The Gypsy Moth (Lymantria dispar dispar) was introduced to North America from France by E.L Trouvelot in 1869 who had hopes of breeding a silk-spinning caterpillar that was more resistant to disease than the domesticated silkworm. Unfortunately, the caterpillars escaped into his backyard. About 10 years later, they began to appear in large swarms, and by the late 1880s they were causing severe defoliation in the area. Since then the Gypsy Moth has become one of the most destructive pests of hardwood trees in the eastern U.S.
The adult female moths emerged from their pupae this summer. With a life span of one week, the adults do not feed; they do, however, mate and lay eggs. Although the female moth has fully formed wings, she cannot fly. She emits pheromones that attract males, mates and then lays a cluster of 75-1,000 eggs close to where she pupated. She then covers them with buff-colored, hairlike setae from her abdomen, which serve as protection from predators and parasites. The eggs overwinter and hatch in the spring. The larvae have a voracious appetite and feed on more than 300 species of trees and shrubs.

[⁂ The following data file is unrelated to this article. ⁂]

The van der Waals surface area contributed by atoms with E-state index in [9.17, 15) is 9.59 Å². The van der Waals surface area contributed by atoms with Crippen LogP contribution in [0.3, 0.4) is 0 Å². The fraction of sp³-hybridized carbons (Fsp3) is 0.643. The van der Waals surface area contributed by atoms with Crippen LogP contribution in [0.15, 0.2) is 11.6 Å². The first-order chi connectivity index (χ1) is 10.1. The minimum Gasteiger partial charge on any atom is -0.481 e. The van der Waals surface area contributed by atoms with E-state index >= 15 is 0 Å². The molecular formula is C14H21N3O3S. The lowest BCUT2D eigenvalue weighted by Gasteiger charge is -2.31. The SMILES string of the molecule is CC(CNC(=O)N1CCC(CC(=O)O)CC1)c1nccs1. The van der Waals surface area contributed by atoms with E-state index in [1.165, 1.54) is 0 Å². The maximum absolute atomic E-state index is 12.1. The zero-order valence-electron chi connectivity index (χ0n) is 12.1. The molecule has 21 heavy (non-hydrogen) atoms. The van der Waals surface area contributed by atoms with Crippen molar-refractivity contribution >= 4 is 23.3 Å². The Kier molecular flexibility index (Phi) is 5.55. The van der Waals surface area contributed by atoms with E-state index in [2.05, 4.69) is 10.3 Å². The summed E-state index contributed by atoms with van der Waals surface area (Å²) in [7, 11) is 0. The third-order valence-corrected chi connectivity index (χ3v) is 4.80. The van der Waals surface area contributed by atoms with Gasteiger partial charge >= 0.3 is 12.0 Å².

Gypsy Moth egg masses appear to be prolific this fall, perhaps because there has been no significant wet weather to fuel the fungus (Entomophaga maimaiga) that feeds on the Gypsy Moth. While there are other natural controls for Gypsy Moths (birds, squirrels, mice, etc.) they don’t prevent infestations. If you wish to rid your woodlot of these caterpillars, you can remove the egg masses and pour boiling water over them. Scraping the eggs onto the ground is less effective as they can survive temperatures of 20°- 30°F. degrees below zero.
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